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HtDPTextbook Review

  • Curriculum is built around the idea of proper Design.
  • The Preface offers 6 steps in
  • The Basic Parts of a Design Recipe
    • Problem Analysis & Data Definition
    • Contract, Purpose & Effect Statements, Header
    • Examples
    • Function Template
    • Function Definition
    • Tests
  • Explaining that each step produces a well-defined intermediate product:
    • the description of the class of problem data
    • the informal specification of a program’s behavior
    • the illustration of the behavior with examples
    • the development of a program template or layout
    • the transformation of the template into a complete definition
    • the discover of errors through testing


  • On the second page of the first chapter the authors state:
    • “Small or large, a good program cannot be created by tinkering around.  It must be carefully designed.  Each piece needs a lot of attention; composing programs into larger units must follow a well-planned strategy.  Designing programs properly must be practiced from our very first day of programming.”

I think the previous quote sums up the tone of this book.  Methodical. 

  • I must admit, I’m a bit intrigued by this curriculum.  While I wish I could take such a course, I’m not sure I’d be happy teaching such a course. 
  • On a related note:  I’ve been reading over curriculums and textbooks for a few weeks now and have often tried to imagine what a group of students would think of creating the accompanying programs and exercises.  How to Design Programs is the first text/curriculum that has actually compelled me to download and install the software (teachscheme) and do the examples in the chapter. 
  • (I suspect this is because functional programming is something I have an interest in learning while the other curriculums would not involve any actual learning (programming wise) on my part.)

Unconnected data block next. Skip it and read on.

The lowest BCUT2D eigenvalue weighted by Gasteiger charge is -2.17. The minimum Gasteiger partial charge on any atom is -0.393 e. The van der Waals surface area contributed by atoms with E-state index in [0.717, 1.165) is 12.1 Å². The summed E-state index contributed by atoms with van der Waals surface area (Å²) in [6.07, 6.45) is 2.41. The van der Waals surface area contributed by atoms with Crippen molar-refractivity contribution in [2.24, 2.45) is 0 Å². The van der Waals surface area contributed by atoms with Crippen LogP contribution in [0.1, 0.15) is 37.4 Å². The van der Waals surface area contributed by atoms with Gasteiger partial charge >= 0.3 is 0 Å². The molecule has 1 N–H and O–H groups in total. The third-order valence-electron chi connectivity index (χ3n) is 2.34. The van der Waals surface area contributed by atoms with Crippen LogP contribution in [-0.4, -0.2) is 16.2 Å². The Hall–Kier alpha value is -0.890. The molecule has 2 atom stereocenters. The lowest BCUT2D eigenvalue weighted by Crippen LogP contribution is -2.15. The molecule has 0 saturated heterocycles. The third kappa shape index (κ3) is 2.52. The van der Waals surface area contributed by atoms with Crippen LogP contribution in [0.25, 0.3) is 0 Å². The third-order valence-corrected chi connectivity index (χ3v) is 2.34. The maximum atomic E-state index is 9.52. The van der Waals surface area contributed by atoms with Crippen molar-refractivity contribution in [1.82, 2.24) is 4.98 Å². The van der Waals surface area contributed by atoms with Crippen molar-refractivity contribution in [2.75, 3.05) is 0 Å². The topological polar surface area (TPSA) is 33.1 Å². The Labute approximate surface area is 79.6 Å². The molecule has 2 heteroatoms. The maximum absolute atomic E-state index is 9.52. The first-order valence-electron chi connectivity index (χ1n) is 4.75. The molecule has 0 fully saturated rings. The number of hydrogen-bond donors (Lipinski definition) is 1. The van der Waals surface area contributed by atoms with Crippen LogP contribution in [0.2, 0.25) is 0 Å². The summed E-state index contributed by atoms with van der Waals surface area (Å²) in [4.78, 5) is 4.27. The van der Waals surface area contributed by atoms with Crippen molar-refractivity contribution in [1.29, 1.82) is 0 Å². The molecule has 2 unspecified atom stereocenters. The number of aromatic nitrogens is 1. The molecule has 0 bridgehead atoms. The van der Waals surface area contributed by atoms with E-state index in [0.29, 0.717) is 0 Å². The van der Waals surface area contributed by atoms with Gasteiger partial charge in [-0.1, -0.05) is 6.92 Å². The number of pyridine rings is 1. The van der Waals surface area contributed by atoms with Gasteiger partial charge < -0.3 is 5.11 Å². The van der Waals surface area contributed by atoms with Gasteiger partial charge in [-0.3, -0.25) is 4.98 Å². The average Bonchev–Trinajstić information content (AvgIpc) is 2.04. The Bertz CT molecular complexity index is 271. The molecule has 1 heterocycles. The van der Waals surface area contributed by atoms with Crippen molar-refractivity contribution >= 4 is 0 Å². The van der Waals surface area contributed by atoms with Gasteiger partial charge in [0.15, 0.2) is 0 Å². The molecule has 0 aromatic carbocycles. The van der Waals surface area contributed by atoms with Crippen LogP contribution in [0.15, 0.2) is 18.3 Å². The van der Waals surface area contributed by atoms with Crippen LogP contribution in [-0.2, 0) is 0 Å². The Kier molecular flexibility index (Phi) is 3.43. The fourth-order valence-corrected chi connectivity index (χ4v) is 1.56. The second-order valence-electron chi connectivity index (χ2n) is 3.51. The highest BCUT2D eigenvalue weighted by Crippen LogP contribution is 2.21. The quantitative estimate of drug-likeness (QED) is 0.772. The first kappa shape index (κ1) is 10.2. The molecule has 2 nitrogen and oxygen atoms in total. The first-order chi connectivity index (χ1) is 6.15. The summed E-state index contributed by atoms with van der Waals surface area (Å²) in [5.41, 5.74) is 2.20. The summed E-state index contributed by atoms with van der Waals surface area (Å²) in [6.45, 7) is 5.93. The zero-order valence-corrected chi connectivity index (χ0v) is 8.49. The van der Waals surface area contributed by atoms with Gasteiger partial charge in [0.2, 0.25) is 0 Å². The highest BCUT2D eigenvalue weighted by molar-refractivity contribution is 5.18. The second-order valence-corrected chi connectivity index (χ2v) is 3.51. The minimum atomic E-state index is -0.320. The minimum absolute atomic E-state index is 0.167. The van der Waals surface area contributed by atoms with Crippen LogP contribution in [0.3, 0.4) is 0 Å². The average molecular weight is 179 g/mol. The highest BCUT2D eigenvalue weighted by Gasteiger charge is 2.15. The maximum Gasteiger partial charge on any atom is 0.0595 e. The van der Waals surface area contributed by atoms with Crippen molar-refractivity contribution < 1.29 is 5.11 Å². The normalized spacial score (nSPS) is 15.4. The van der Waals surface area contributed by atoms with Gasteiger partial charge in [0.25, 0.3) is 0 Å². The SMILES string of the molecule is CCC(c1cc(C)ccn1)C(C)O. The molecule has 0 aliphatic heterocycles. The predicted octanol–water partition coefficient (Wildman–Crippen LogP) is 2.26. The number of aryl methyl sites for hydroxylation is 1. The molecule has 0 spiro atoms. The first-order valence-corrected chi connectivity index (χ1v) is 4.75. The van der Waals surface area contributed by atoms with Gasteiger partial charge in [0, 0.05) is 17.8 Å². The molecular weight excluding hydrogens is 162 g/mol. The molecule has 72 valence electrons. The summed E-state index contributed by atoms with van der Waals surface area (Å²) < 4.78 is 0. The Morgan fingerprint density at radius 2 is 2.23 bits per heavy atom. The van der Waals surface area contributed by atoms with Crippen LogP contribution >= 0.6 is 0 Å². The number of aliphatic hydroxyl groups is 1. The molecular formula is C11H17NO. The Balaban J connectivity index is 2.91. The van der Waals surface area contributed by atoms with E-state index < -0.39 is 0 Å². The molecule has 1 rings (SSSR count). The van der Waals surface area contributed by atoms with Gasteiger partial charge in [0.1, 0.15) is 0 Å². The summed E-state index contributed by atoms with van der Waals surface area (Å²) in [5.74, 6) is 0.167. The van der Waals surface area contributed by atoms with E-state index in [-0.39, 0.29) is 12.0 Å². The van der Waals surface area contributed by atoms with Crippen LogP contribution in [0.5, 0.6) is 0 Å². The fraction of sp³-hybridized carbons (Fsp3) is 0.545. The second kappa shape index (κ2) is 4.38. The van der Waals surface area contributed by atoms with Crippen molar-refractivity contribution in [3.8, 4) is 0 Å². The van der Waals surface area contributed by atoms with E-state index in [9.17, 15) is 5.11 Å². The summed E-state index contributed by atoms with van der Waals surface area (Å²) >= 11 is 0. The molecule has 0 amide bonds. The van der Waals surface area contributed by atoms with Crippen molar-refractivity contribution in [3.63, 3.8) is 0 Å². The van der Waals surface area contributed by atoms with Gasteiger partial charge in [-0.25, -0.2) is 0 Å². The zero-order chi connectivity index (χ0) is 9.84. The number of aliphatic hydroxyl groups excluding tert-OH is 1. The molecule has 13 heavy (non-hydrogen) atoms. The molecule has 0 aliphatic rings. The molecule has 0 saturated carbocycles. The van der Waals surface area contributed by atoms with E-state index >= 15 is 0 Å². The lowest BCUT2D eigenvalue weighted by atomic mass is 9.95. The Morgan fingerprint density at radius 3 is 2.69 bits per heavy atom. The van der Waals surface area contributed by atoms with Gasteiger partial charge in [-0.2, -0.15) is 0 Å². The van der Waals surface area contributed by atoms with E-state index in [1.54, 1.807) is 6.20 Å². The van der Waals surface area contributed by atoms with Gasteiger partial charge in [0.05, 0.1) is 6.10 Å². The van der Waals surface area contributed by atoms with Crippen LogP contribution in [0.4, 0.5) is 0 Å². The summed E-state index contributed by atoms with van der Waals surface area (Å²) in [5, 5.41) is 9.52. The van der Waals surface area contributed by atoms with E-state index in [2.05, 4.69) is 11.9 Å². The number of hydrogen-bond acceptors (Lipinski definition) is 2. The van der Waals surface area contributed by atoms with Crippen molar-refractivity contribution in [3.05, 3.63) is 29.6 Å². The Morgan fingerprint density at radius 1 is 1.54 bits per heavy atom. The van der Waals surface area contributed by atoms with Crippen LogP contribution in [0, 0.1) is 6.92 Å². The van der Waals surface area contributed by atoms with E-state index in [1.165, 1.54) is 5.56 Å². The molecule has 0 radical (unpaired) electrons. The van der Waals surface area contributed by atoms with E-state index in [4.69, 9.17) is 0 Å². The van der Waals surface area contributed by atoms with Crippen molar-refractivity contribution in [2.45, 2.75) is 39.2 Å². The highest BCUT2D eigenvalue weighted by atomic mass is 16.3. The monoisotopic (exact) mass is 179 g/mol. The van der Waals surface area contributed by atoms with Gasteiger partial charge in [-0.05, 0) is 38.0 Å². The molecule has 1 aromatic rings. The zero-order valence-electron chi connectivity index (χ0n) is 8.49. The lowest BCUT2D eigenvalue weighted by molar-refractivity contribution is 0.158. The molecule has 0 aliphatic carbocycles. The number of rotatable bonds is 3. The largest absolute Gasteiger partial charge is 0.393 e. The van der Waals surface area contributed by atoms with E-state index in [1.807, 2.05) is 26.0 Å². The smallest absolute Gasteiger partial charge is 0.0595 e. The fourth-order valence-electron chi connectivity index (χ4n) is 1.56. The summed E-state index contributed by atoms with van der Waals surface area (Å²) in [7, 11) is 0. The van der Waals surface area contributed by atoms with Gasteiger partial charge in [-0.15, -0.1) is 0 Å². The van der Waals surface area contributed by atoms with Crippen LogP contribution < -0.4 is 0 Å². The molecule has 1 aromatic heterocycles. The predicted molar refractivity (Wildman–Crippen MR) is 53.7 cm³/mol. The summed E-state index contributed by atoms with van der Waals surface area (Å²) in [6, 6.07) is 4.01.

• Math-based analogies.
  • I wonder about the difficulty level.  It could be my own lack of comfort with functional languages or my concern with the mathematical skill level of potential students.  (Produced from years of teaching high school students who, while quite adept at using a calculator, often lack basic math skills). 
  • An example design recipe from the text:

Contract:  area-of-ring : number number -> number
Purpose:  to compute the area of a ring whose radius is outer and whose hole has a radius of inner
Example:  (area-of-ring 5 3) should produce 50.24
Definition:  [refines the header]
               (define (area-of-ring outer inner)
               (- (area-of-disk outer) (area-of-disk inner)))
               (area-of-ring 5 3)
I am struck by how this is the only programming curriculum I can think of that could actually get away with such pedantic meta-work.  The problems proposed in the text are actually challenging rather than the typical first programming assignments which are so wrapped up in how-to-program-type-issues that the problem solving seems almost trivial on top of all that.  I think this is in part because other languages are more natural?  Imperative programming has always mapped quite well to my own thinking.  Functional programming I suspect is a bit outside of most people’s realm of everyday thinking and so I might think it levels the playing field to some degree and causes everybody to work (but not excessively so) at solving the problems. 
The problems given in the first 20 pages are the type of problems I’ve given after months in my own first course.  And the problems involve an appropriate level of mathematical agility that is in reality required in the computer science discipline.  (Knowing calculus may not be a pre-requisite to computer science, but a strong mathematical foundation or mindset on which to base the necessary logic and reasoning surely is.)